Sunday, 24 April 2011

Hanayama cast cuby

At the same time as buying the cast spiral (reviewed earlier) I also bought the cast cuby. It came from Puzzleguru. I bought this one because it looked nice and I wanted something from this particular puzzle designer for my collection. It also should be quite a lot easier than the cast spiral - it is rated as 3 out of a possible 6.

It was originally designed by the extremely prolific Dutch puzzle designer Oskar van Deventer. To get an idea about his talents view his designs at Shapeways - take special note of the $2000 17x17x17 Rubik's cube! The original design did not have a definite starting position and so for the Hanayama version the two eyes were placed to ensure the puzzler always started and finished at the correct point.

As with all Hanayama designs, the puzzle is well packaged and when taken out of the box the first thing that strikes you is the beauty of the puzzle - it is a white and yellow metal and very well finished. Movement of the inner piece (the traveller) is limited by a tapered bar on it's surface which only allows the piece to move to areas with a corresponding notch cut into them. It cannot pass all the way through the notch because the notch is too small to allow full passage of the central bulge in the bar. The aim is to separate the 2 pieces by moving the gold coloured traveller back and forth, effectively through the maze of notches.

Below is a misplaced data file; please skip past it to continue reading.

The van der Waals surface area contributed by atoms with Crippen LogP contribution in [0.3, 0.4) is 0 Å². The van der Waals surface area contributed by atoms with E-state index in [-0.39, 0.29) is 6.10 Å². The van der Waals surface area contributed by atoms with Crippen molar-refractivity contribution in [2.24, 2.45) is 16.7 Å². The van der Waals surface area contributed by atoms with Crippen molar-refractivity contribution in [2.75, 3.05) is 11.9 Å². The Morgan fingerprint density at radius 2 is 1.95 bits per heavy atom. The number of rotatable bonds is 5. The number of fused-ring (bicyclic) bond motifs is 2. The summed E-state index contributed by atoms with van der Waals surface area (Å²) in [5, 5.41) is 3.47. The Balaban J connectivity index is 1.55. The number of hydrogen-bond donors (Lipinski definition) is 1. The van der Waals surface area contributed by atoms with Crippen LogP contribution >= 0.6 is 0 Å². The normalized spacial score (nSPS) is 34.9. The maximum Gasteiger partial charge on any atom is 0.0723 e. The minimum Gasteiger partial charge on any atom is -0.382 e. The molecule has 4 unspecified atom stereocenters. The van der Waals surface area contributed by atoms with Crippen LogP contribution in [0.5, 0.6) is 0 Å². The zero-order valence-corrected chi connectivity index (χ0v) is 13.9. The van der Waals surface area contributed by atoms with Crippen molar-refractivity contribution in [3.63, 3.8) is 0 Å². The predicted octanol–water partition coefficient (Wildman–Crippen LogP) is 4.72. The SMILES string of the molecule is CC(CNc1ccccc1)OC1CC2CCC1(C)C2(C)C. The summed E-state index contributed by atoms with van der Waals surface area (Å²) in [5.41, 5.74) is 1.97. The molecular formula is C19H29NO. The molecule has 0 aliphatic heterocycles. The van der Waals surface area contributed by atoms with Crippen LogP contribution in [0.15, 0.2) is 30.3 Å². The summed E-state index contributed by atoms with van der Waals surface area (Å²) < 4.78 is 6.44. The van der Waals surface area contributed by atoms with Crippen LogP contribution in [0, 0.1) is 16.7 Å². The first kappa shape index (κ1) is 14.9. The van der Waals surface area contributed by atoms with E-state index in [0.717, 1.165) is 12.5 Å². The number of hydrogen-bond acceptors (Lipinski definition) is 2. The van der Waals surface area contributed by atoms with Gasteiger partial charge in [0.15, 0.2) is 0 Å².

I played with it for a few minutes before realising that one of the notches was a lot wider than all the rest. This would allow the central piece with it's tapered bar to pass all the way through and out. The challenge is to work your way around to this larger notch and out in as few moves as possible. The puzzlemaster solution states that it can be done in 14 moves. This is possible, but I have only managed it with the solution in front of me. It usually takes me about 25-30 moves to separate the parts. Rob Stegman has made a full analysis available on his website. He has worked out how to do it in 8 moves! It is a lovely piece of analysis.

Overall this is a nice puzzle and satisfying to fiddle with. It is not particularly difficult. I do prefer the cast spiral because of its apparent simplicity. I have decided that straight-forward maze type puzzles are not my favourite. I have my eye on some other Hanayama puzzles and will report back when I get them.

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